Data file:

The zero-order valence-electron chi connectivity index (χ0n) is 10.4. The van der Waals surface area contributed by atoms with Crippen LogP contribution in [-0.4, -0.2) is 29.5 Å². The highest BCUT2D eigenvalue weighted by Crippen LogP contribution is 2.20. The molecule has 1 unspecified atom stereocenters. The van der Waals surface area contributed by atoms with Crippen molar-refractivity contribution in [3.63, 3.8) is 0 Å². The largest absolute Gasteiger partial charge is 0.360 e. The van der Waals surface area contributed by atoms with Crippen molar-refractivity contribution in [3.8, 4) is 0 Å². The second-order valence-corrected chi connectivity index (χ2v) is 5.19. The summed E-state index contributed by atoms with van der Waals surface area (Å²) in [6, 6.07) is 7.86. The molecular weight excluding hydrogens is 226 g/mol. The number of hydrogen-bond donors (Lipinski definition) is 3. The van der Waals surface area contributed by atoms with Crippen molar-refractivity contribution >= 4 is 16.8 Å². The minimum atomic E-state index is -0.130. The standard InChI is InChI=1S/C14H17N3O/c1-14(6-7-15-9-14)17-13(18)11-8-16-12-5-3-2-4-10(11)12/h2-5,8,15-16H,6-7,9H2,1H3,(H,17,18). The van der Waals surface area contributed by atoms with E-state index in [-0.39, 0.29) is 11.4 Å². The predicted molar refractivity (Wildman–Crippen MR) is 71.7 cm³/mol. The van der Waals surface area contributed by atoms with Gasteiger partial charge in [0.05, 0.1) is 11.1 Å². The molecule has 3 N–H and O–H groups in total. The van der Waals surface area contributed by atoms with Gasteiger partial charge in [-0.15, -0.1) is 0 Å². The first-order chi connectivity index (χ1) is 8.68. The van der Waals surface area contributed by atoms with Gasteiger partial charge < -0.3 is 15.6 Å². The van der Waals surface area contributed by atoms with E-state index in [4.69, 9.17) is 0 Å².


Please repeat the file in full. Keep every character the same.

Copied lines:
The zero-order valence-electron chi connectivity index (χ0n) is 10.4. The van der Waals surface area contributed by atoms with Crippen LogP contribution in [-0.4, -0.2) is 29.5 Å². The highest BCUT2D eigenvalue weighted by Crippen LogP contribution is 2.20. The molecule has 1 unspecified atom stereocenters. The van der Waals surface area contributed by atoms with Crippen molar-refractivity contribution in [3.63, 3.8) is 0 Å². The largest absolute Gasteiger partial charge is 0.360 e. The van der Waals surface area contributed by atoms with Crippen molar-refractivity contribution in [3.8, 4) is 0 Å². The second-order valence-corrected chi connectivity index (χ2v) is 5.19. The summed E-state index contributed by atoms with van der Waals surface area (Å²) in [6, 6.07) is 7.86. The molecular weight excluding hydrogens is 226 g/mol. The number of hydrogen-bond donors (Lipinski definition) is 3. The van der Waals surface area contributed by atoms with Crippen molar-refractivity contribution >= 4 is 16.8 Å². The minimum atomic E-state index is -0.130. The standard InChI is InChI=1S/C14H17N3O/c1-14(6-7-15-9-14)17-13(18)11-8-16-12-5-3-2-4-10(11)12/h2-5,8,15-16H,6-7,9H2,1H3,(H,17,18). The van der Waals surface area contributed by atoms with E-state index in [-0.39, 0.29) is 11.4 Å². The predicted molar refractivity (Wildman–Crippen MR) is 71.7 cm³/mol. The van der Waals surface area contributed by atoms with Gasteiger partial charge in [0.05, 0.1) is 11.1 Å². The molecule has 3 N–H and O–H groups in total. The van der Waals surface area contributed by atoms with Gasteiger partial charge in [-0.15, -0.1) is 0 Å². The first-order chi connectivity index (χ1) is 8.68. The van der Waals surface area contributed by atoms with Gasteiger partial charge < -0.3 is 15.6 Å². The van der Waals surface area contributed by atoms with E-state index in [4.69, 9.17) is 0 Å².